14.  Urges the EU to investigate the financing of Boko Haram and to address the transparency of trade in all natural resources, including oil, in order to avoid any fuelling of conflicts by any company; calls on the Nigerian authorities and foreign companies to help strengthen governance in the extractives sector by abiding by the Extractive Industries Transparency Initiative and publishing what companies pay to the Nigerian Government;

15.  Notes with concern increasing attacks on non Muslim farming communities in central Nigeria. Calls on the government of Nigeria to increase efforts to address this issue in a manner that is just, equitable, and that does not leave land that has been seized through violent means in the hands of the perpetrators.

16.  Recalls that the Nigerian Government has the right and responsibility to defend its people from terrorism, but insists that such actions must be conducted with respect for human rights and the rule of laws

17.  Calls for thorough investigations into allegations of human rights violations, including extrajudicial killings, torture, arbitrary arrest and extortion-related abuses, and believes that such actions cannot be justified as a means of combating the threat posed by Boko Haram or other terrorist organisations; believes that reforms of Nigeria’s judicial system are urgently needed in order to provide effective criminal justice with a view to combating terrorism, as are reforms of the Nigerian state security forces;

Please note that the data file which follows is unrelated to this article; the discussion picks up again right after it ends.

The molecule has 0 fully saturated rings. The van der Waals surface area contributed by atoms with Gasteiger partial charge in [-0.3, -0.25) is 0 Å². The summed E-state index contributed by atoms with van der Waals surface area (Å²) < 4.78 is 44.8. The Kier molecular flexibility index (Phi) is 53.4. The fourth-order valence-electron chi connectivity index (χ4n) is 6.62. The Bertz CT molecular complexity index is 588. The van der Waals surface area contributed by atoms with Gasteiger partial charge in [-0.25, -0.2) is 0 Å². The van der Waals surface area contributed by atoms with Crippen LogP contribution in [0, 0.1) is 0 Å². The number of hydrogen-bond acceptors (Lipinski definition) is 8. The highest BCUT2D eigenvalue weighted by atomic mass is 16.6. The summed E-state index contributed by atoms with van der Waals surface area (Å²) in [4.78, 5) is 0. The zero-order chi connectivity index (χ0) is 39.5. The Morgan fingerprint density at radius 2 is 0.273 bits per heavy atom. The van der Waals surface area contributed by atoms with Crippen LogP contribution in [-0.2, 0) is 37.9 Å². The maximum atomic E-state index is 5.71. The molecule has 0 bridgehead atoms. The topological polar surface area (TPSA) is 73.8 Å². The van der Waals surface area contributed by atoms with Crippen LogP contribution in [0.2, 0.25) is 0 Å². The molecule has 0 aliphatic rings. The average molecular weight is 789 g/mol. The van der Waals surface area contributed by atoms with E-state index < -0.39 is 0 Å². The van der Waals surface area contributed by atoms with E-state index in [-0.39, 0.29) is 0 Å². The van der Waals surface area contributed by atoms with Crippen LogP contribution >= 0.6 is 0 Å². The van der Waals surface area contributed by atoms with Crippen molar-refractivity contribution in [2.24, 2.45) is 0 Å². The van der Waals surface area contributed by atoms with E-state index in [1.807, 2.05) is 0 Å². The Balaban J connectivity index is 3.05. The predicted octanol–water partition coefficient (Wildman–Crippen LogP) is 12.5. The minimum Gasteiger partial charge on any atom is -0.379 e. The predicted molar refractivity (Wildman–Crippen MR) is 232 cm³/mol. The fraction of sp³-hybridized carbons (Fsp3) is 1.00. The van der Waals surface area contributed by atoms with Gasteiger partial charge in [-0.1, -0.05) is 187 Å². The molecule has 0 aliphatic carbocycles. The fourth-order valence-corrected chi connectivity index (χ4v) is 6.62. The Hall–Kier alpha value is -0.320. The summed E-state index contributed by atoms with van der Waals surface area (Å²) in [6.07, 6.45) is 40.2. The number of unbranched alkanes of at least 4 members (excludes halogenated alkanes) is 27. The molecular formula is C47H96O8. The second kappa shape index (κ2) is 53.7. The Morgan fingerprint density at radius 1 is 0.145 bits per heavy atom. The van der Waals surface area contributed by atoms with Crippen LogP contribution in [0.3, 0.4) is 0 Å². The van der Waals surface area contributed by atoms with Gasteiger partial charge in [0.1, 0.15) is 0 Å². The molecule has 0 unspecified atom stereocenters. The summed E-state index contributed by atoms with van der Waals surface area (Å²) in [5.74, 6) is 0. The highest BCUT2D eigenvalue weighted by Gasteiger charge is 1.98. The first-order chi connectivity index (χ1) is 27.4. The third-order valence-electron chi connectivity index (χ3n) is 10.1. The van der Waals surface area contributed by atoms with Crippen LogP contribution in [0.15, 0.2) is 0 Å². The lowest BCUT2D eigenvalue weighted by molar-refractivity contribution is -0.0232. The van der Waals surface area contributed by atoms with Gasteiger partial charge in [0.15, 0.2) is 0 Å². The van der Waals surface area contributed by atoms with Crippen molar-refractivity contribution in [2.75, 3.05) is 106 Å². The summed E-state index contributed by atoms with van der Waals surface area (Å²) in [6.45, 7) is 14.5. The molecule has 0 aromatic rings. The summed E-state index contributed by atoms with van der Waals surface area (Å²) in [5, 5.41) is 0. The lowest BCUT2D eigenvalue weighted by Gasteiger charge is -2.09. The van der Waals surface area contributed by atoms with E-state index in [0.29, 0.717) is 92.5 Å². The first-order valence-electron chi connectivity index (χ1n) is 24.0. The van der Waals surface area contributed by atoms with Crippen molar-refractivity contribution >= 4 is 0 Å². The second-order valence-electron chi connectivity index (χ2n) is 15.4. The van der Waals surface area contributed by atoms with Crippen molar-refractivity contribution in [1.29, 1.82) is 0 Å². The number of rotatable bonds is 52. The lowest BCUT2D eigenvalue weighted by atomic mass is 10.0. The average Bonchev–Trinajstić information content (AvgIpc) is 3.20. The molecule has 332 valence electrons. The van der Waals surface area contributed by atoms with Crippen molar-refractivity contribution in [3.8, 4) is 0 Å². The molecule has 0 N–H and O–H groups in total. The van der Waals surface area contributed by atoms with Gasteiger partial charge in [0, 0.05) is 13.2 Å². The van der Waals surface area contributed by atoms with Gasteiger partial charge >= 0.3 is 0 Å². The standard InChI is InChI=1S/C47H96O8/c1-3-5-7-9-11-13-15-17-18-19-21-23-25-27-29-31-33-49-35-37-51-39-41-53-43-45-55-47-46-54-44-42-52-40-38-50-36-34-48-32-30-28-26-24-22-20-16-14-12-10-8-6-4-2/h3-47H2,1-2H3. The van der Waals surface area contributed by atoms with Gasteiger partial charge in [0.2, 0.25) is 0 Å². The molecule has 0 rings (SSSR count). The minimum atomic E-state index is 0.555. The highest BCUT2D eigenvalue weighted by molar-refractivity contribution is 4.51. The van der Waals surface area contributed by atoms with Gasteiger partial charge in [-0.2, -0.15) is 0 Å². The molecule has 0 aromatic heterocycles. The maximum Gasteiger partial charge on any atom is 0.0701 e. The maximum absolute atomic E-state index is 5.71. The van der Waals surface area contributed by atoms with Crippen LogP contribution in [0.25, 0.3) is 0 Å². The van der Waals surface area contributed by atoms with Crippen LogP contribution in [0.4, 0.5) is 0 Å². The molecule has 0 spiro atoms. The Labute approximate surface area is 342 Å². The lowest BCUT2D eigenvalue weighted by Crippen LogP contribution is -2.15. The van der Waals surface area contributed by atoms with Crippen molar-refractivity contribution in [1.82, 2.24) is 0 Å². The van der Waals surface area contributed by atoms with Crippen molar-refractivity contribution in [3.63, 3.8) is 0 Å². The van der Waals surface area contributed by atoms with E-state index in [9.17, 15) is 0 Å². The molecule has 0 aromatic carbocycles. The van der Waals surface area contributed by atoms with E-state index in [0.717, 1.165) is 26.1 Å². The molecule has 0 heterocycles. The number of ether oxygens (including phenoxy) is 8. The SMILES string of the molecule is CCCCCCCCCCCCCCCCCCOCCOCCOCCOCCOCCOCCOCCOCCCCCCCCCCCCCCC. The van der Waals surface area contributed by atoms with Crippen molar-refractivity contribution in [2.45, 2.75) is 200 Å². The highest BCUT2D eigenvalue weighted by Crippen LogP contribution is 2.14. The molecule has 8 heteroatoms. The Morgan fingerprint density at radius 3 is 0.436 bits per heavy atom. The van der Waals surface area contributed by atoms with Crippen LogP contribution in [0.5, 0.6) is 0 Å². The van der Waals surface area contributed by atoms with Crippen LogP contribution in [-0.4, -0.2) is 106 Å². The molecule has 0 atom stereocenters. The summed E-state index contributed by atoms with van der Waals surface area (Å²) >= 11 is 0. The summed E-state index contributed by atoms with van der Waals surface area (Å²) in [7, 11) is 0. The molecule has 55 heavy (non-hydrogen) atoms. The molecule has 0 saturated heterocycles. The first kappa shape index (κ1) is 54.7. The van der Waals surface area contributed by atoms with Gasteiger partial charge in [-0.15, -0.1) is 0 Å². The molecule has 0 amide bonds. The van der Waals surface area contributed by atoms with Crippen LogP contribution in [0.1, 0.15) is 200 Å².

18.  Asks the Nigerian authorities to take emergency measures in the Niger Delta, including actions to end illegal oil-related activities and to help people exposed to pollution; asks the EU and its Member States to provide technical expertise and resources to assist in restoring the area; asks all companies operating in the region to comply with the highest international standards and to refrain from any action that may take a toll on the environment and on the local communities;

19.  Instructs its President to forward this resolution to the Council, the Commission, the Vice‑President of the Commission / High Representative of the Union for Foreign Affairs and Security Policy, the governments and parliaments of the Member States, the Government and Parliament of Nigeria, and the representatives of the Economic Community of West African States and the African Union.